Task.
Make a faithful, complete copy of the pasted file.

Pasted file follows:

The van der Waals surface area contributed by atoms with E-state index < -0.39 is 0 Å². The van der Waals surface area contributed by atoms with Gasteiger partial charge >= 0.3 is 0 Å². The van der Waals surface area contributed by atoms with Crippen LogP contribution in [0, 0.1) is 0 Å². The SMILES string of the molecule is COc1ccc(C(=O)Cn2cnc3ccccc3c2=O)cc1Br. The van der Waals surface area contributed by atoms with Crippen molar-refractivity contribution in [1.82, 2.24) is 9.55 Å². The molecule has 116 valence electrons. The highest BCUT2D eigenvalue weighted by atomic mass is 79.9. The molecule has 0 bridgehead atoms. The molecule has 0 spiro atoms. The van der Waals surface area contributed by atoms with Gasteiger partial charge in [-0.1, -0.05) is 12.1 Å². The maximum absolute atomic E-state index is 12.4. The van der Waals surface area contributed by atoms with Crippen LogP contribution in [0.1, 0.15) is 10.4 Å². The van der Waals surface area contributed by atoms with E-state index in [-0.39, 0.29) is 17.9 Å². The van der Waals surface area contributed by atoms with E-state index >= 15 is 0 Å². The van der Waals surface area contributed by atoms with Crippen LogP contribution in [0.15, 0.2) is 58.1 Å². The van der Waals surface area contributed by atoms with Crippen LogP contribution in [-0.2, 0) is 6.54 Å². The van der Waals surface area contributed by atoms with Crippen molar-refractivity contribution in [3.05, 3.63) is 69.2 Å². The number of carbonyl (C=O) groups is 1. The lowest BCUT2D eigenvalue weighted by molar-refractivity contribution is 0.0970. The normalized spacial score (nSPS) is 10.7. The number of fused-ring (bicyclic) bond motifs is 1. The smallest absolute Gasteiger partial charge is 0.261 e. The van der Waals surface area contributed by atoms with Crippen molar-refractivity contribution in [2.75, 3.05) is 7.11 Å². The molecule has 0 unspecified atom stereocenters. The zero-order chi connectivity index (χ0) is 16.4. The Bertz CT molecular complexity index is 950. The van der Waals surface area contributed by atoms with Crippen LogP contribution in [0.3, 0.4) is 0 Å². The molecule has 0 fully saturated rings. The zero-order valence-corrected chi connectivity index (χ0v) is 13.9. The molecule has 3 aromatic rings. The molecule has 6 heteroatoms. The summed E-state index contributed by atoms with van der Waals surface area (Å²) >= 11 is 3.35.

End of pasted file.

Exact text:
The van der Waals surface area contributed by atoms with E-state index < -0.39 is 0 Å². The van der Waals surface area contributed by atoms with Gasteiger partial charge >= 0.3 is 0 Å². The van der Waals surface area contributed by atoms with Crippen LogP contribution in [0, 0.1) is 0 Å². The SMILES string of the molecule is COc1ccc(C(=O)Cn2cnc3ccccc3c2=O)cc1Br. The van der Waals surface area contributed by atoms with Crippen molar-refractivity contribution in [1.82, 2.24) is 9.55 Å². The molecule has 116 valence electrons. The highest BCUT2D eigenvalue weighted by atomic mass is 79.9. The molecule has 0 bridgehead atoms. The molecule has 0 spiro atoms. The van der Waals surface area contributed by atoms with Gasteiger partial charge in [-0.1, -0.05) is 12.1 Å². The maximum absolute atomic E-state index is 12.4. The van der Waals surface area contributed by atoms with Crippen LogP contribution in [0.1, 0.15) is 10.4 Å². The van der Waals surface area contributed by atoms with E-state index in [-0.39, 0.29) is 17.9 Å². The van der Waals surface area contributed by atoms with E-state index >= 15 is 0 Å². The van der Waals surface area contributed by atoms with Crippen LogP contribution in [0.15, 0.2) is 58.1 Å². The van der Waals surface area contributed by atoms with Crippen LogP contribution in [-0.2, 0) is 6.54 Å². The van der Waals surface area contributed by atoms with Crippen molar-refractivity contribution in [3.05, 3.63) is 69.2 Å². The number of carbonyl (C=O) groups is 1. The lowest BCUT2D eigenvalue weighted by molar-refractivity contribution is 0.0970. The normalized spacial score (nSPS) is 10.7. The number of fused-ring (bicyclic) bond motifs is 1. The smallest absolute Gasteiger partial charge is 0.261 e. The van der Waals surface area contributed by atoms with Crippen molar-refractivity contribution in [2.75, 3.05) is 7.11 Å². The molecule has 0 unspecified atom stereocenters. The zero-order chi connectivity index (χ0) is 16.4. The Bertz CT molecular complexity index is 950. The van der Waals surface area contributed by atoms with Crippen LogP contribution in [0.3, 0.4) is 0 Å². The molecule has 0 fully saturated rings. The zero-order valence-corrected chi connectivity index (χ0v) is 13.9. The molecule has 3 aromatic rings. The molecule has 6 heteroatoms. The summed E-state index contributed by atoms with van der Waals surface area (Å²) >= 11 is 3.35.